You've been with me before. You've seen this. You guys, on this very website, ran an article when "Ultimate Spider-Man," many years ago, was first announced -- other than Mark Millar, everyone was shitting on it. They had seen no artwork, they had seen no story. Just the idea was horrifying to them. Like this, there's a good version, and there's a bad version. And the bad version that's in your head may be something you invented, and have nothing to do with what we've done. So read what we've done, and then if you still hate it, you can let me have it. I feel like you'll still love Dazzler, even if she goes into dark places and does some things she hasn't done before.
People would scream at me: "Why do you hate Daredevil? You hate him so much! Nothing nice ever happens!" I'm like, "You're not going to buy that book!" You're not going to buy the book if Dazzler has a good recording session. You're not buying it! It's not going to happen. If Jesus came down from Heaven as writer of "Dazzler Having a Nice Day" book, it would not sell.
So did you have any angry Dark Beast fans mad at you for killing him off in the last arc?
No, I actually got a lot of thank yous. There are some people that hate Hank McCoy so much that any version that you kill of him is good. I had some people like, "Well, that's a bad mystery, because you pulled him out of..." but like two issues ago, they guessed it was Hank. They said, "Hank is the one that has to be doing this." They just had the wrong Hank. It's a solid, loopy mystery reveal. Just because you couldn't guess it doesn't mean it didn't work.
Greg Rucka said this years ago -- anytime that you do a mystery, there are 2,000 people online guessing the mystery. Of a few thousand people, one will guess the right one. Mysteries are tough in comics, especially in a monthly deal.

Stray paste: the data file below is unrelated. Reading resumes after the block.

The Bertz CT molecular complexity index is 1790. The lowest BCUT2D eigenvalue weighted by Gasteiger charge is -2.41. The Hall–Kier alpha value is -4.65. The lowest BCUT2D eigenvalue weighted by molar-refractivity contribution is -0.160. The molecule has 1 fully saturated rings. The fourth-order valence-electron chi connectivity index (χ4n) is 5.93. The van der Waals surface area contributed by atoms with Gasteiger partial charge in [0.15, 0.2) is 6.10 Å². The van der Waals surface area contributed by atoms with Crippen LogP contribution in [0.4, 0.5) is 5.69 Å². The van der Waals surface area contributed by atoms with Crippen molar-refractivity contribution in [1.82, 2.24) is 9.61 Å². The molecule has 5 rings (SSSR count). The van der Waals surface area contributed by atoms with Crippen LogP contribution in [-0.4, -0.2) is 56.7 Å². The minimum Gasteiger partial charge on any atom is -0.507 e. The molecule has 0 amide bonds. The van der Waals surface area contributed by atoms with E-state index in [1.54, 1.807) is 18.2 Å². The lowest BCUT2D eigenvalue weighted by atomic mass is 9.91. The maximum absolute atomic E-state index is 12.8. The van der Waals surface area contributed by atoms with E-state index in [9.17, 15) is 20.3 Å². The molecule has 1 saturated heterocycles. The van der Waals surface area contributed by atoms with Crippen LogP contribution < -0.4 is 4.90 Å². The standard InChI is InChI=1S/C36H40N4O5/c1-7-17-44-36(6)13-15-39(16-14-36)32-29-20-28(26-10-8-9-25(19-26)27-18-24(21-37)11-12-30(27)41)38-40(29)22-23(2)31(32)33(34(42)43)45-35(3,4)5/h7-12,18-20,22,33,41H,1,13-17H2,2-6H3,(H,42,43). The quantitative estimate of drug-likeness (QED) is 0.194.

When every possible theory is floated out there...
Yeah. I've been through this before. It's an interesting conundrum, trying to create a mystery in a monthly comic.
So is there anything else that people should know about your X-Men books coming up?
Here's the flipside: I have truly been enjoying -- Dazzler backlash aside -- the back and forth, and the questions. You should see: Sometimes I open up Tumblr -- hundreds of questions. Mostly about Magneto's hair, but still, they're questions about X-Men.
It's such a great conversation, it's so passionate. I love it so much. It is the best part of what I was hoping to get out of becoming an X-Men writer. I think that this storyline is going to answer a lot of questions for people that I have not answered, because I don't want to spoil stuff. Even like, "Where's Nightcrawler and Kitty?" It's exciting to get to that stuff, finally.
And these reveals, I think, are going to answer some questions, and bring out more questions. But do know that, here we come, all year long, with this big, giant, very dramatic storyline. And then we're going to come out the other side of it with something for the X-Men franchise that we haven't seen before. And that is a huge relief to me, and very exciting.
The artists that are coming up -- all the books are just killing it. Just killing it! On "Uncanny" we have Kris Anka and Chris Bachalo, for "All-New X-Men" we have Sara Pichelli and Mahmud [Asrar]. Boy, the artwork is so beautiful.
It's got to be good feeling to have Bachalo on "Uncanny" throughout most of the run, since issue #1.
I probably shouldn't talk about his business, but I have asked him a couple of times if he wanted to come be part of "Guardians." I have this image in my head -- the idea of him on "Guardians" is exciting. How cool would that be, right? I'm saying this to X-Men fans: All he wants is X-Men. He doesn't want to do anything but X-Men. He loves the X-Men. I'm just saying this because, as we're talking about everyone and their persecution complexes -- isn't it nice that one of the X-Men artists has all the choices in the world in front of him, and this is what he wants to do. That's just wonderful. I thought if X-Men [fans] knew that, they would really appreciate that about him. It's so pure and true. He just loves it.
He obviously has quite a history with the franchise, dating back a couple decades at this point.
Absolutely. I was like, "Do you want to do their stuff?" "No." It's wonderful. This is what he wants to do. Good, all right, let's do it. Issue #25 is double-sized, and it's all by Chris, and it's, I think, going to be one of his best issues he's ever done.
"Uncanny X-Men" #23 goes on sale tomorrow. Check out a preview of the issue on CBR.